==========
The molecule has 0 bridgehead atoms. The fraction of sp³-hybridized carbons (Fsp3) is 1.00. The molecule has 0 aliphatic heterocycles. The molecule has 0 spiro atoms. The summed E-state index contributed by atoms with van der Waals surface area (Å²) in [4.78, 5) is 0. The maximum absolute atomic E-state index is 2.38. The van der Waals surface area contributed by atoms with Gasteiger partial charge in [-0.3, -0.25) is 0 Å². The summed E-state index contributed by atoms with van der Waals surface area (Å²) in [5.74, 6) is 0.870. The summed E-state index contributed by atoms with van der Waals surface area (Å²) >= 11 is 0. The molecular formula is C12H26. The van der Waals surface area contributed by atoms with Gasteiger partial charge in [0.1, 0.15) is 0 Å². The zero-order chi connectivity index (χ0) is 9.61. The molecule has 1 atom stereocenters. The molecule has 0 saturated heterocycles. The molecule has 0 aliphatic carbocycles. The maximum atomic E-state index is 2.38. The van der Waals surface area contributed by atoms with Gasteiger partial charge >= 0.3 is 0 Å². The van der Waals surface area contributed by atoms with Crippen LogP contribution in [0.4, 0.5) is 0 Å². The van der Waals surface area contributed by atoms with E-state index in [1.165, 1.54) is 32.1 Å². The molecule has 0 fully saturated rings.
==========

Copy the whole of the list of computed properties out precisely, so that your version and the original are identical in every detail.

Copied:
The molecule has 0 bridgehead atoms. The fraction of sp³-hybridized carbons (Fsp3) is 1.00. The molecule has 0 aliphatic heterocycles. The molecule has 0 spiro atoms. The summed E-state index contributed by atoms with van der Waals surface area (Å²) in [4.78, 5) is 0. The maximum absolute atomic E-state index is 2.38. The van der Waals surface area contributed by atoms with Gasteiger partial charge in [-0.3, -0.25) is 0 Å². The summed E-state index contributed by atoms with van der Waals surface area (Å²) in [5.74, 6) is 0.870. The summed E-state index contributed by atoms with van der Waals surface area (Å²) >= 11 is 0. The molecular formula is C12H26. The van der Waals surface area contributed by atoms with Gasteiger partial charge in [0.1, 0.15) is 0 Å². The zero-order chi connectivity index (χ0) is 9.61. The molecule has 1 atom stereocenters. The molecule has 0 saturated heterocycles. The molecule has 0 aliphatic carbocycles. The maximum atomic E-state index is 2.38. The van der Waals surface area contributed by atoms with Gasteiger partial charge >= 0.3 is 0 Å². The van der Waals surface area contributed by atoms with Crippen LogP contribution in [0.4, 0.5) is 0 Å². The van der Waals surface area contributed by atoms with E-state index in [1.165, 1.54) is 32.1 Å². The molecule has 0 fully saturated rings.